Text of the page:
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Three main sources of influence upon this man's life may be noted. There was the influence of nature upon his spirit. He was born within sight and sound of the sea. It was the early natural wonder of his childhood and boyhood. It became his playmate and his teacher. It drew to itself his sympathies, and from his earliest years to his latest he was the eager sympathizer with human life upon the sea. The sailor touched his heart with a power that hardly any other representative of his kind possessed. It is obvious to all who knew him that to the influence of the sea upon his young spirit are to be traced, in some degree at least, the breadth of imagination that was his characteristic, the depth and seriousness of feeling, the capacity in him for the light ripples of mirth and the great surges of spiritual passion, the massive substance of his thought and the ever-changing colors and hues of his mode of speech, the stable, abiding element of his character and the perpetual movement of life, the retreat upon the Infinite like the deep withdrawing into the greater deep, and the flow of his spirit like the return of the tide upon the land.
There was the still deeper influence of his early home. In his inborn and cultivated refinement his mother's grace and honor lived again. His father was a man of unusual strength and courage. He had been a sea-captain and to the end of his days was known as Captain Herrick. He was an Elder in the Presbyterian church of his town. On one occasion the preacher happened to be a proslavery advocate, and told the people that they could do nothing better for the black race than build and equip a ship to enter the African slave trade. Elder Herrick rose in his pew while the sermon was being preached, and protested against the preacher's doctrine and sentiments with such vigor that the length of that sermon was mercifully abridged, and with such grace as to retain the friendship of the offending minister. This strong and good man entered into the structure of his son's existence.
Deepest of all was the influence upon him of his own wholesome human home. The secret of a good minister's life is to be found in the fountains of domestic honor. All great character rests upon this human foundation. The prophetic message from the beginning of the world has come in and through family life. The first great revelation of God comes in the vision of the worthy human lover; it is confirmed and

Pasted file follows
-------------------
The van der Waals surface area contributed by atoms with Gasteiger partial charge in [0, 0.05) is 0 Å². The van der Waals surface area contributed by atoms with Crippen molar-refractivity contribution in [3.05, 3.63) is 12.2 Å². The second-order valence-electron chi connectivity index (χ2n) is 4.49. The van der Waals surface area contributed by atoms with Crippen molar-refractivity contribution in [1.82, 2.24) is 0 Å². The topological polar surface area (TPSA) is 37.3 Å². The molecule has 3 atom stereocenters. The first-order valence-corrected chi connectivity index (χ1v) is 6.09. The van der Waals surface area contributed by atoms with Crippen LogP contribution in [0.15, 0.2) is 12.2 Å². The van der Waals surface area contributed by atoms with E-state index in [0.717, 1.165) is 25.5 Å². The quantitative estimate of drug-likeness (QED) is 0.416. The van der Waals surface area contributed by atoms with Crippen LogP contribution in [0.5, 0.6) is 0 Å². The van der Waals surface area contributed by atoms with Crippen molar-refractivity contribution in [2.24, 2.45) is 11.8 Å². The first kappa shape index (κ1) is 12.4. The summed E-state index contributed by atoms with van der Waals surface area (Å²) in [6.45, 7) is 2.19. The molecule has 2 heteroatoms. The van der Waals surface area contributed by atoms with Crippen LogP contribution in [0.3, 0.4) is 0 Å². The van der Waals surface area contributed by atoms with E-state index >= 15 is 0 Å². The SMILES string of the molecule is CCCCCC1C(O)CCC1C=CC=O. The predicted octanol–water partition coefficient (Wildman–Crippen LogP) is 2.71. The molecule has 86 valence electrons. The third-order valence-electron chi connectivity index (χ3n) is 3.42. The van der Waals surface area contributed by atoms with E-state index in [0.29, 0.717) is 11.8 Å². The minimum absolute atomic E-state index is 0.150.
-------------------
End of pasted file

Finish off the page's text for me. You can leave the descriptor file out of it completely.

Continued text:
increased in the settled reverence of the husband and father; it is further expanded and touched with a new spirit in the sorrows that hallow and in the hopes that sustain family life and love. The prophet who comes through this discipline in honor and through this sacred possession to the great body of the gathered insight of Christian Faith is a fortunate prophet, and such a prophet was Samuel Edward Herrick.
MAY MEETING, 1907.
The stated meeting was held on Thursday, the 9th instant, at three o'clock, P. M.; the President in the chair. The record of the Annual Meeting was read and approved ; and reports were submitted by the Librarian and Corresponding Secretary.
George Walter Prothero, LL.D., of London, England, was elected a Corresponding Member.
The PRESIDENT, for a Committee appointed by the Council, reported a series of amendments to the By-Laws. The amendments were discussed, and the subject was postponed for further consideration at the next meeting, in accordance with the By-Laws.
The proposed amendments are as follows:
Art. 3. Fifteen members shall be a quorum for all purposes except the election of members, as hereinbefore provided ; and excepting, also, for alterations of the By-Laws, which shall not be made unless twenty persons are present, nor unless the subject has either been discussed at a previous meeting, or reported on by a committee appointed for the purpose.
Owing to the resignation of Mr. Smith, and the appointment of a new Treasurer, handling a much larger body of securities than had been handled by any Treasurer up to the time the present By-Laws were framed, certain changes in them have become expedient. As it is, in the opinion of the Council, desirable, for reasons which will be obvious, that the proposed amendments, if ordered, should take effect at the earliest convenient date, and as they could not be acted upon until October unless proposed and made matter for discussion at this meeting, with a view to their adoption at the June meeting, the Council report the following proposed amendments, and submit them for immediate discussion.